Results 1-4of 4 Reviews
Murphy, North Carolina
January 10, 2006
From journal Mercer House
March 19, 2005
This house had quite an interesting history even before if was purchased by antique dealer Jim William in 1970. There were two rather mysterious deaths many years before Danny Hansford was killed there in 1981. It was designed in 1860 by New York architect John Norris for General Hugh Mercer, the great grandfather of Johnny Mercer. The Mercers never actually lived in this house. The "unpleasantness" interfered with construction, and it wasn't completed until 1868. General Mercer sold the house unfinished in 1865. It belonged to the "Shriners" for forty years, and they removed walls on the second floor to construct a large meeting room. As you walk through the first floor hall, you get to peer up the stairway to the stained glass skylight. You only get to visit the first floor and I believe only four rooms. Marsha, our guide, was very entertaining. She had many anecdotal facts about the house; however, neither the murder nor the book was mentioned.
If you are familiar with "The Book", you know that Mr. Williams was an antiques dealer--a very extraordinary one. He began as a young man and had an excellent sense of style and value. The decorating of the house reflects that. He had eclectic taste and collected things both old and contemporary. He supported local artists and has a fine collection of both paintings and porcelain. He also had a fascination with Audubon engravings and things that I would expect to see in a Natural History Museum, not necessarily someone’s home.
I personally was a little uncomfortable visiting here. There was a guard in the hall while we toured the rooms to make sure we didn’t touch anything or try to walk off with a piece of art. We weren’t even allowed to linger in the garden. We stood on the steps while Marsha told us a little about the changes Mr. Williams had made. So, you decided, I felt we didn’t get very much for our money here.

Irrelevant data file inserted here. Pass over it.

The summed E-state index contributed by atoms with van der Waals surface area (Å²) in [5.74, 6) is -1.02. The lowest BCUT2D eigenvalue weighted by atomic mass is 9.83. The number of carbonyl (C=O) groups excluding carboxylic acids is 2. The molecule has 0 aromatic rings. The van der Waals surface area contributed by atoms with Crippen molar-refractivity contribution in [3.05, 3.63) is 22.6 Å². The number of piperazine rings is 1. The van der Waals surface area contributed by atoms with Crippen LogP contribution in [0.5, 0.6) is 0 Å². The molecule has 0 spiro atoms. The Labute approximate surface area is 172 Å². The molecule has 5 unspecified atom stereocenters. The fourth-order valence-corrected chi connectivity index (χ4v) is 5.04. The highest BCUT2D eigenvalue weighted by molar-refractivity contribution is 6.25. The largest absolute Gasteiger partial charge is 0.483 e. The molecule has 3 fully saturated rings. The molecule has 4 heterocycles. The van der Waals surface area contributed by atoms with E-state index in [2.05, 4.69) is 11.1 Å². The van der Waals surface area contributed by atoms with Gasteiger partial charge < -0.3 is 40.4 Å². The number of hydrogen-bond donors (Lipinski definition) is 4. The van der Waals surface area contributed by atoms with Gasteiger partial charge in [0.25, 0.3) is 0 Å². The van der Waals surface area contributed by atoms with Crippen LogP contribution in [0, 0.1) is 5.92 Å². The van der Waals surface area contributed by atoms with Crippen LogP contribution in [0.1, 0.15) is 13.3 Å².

No photography or note-taking is allowed. Particularly interesting is that Dr. Dorothy Kingery, Jim Williams sister, has trademarked the façade of the house. Several years ago, before tours were allowed, the house was on the market for $8.95 million. That would have made it the most expensive house ever sold in Savannah.
From journal Strolling in Savannah
by Mary Dickinson
January 28, 2005
A sign on the cast-iron gate in front of the house informed us that the tour would start around back in the carriage house, now a gift shop. Our tour guide, Marsha Dodd, invited us to follow her into the garden. She had the same Southern accent Kevin Spacey used in the movie when he portrayed Jim. She told us about the house and all Jim had done to improve it, along with thirty other historic homes in Savannah. The double veranda, with vines growing up it and white wicker furniture, was in perfect taste, of course. We climbed the steep slate stairs and went into the entrance hall through the big double doors.
All the rooms, the double front and back doors, and the grand, free-hung circular staircase, with the stained-glass window/light fixture above it, led to the wide, 60-foot entrance hall. She explained that Jim had a gourmet kitchen built next to the formal dining room, where he ate alone. Inside the china closet was a set of porcelain, miraculously retrieved from an old, sunken sailing vessel, along with other priceless pieces. The study was exactly like the setting in the movie. I’m a purist in restoring and was shocked to hear that Jim had taken a huge ornate fireplace front from the Armstrong House and transplanted it in there. I wasn’t able to discern the meaning of the white arm of an oversized statue that was placed above the secretary, but I’ll keep it in mind. Marsha gave a clue, but she wouldn’t allow notes, so I forgot it.
It's hard to imagine two hundred of Savannah’s elite gathering in the double living room, with its collection of taxidermied animals and other fine things. If you’re really impressed with Jim’s way of living, the house is on the market for $8.95 million.
From journal Daylight in the history of Old Savannah
July 23, 2000
From journal A Novel Approach to Savannah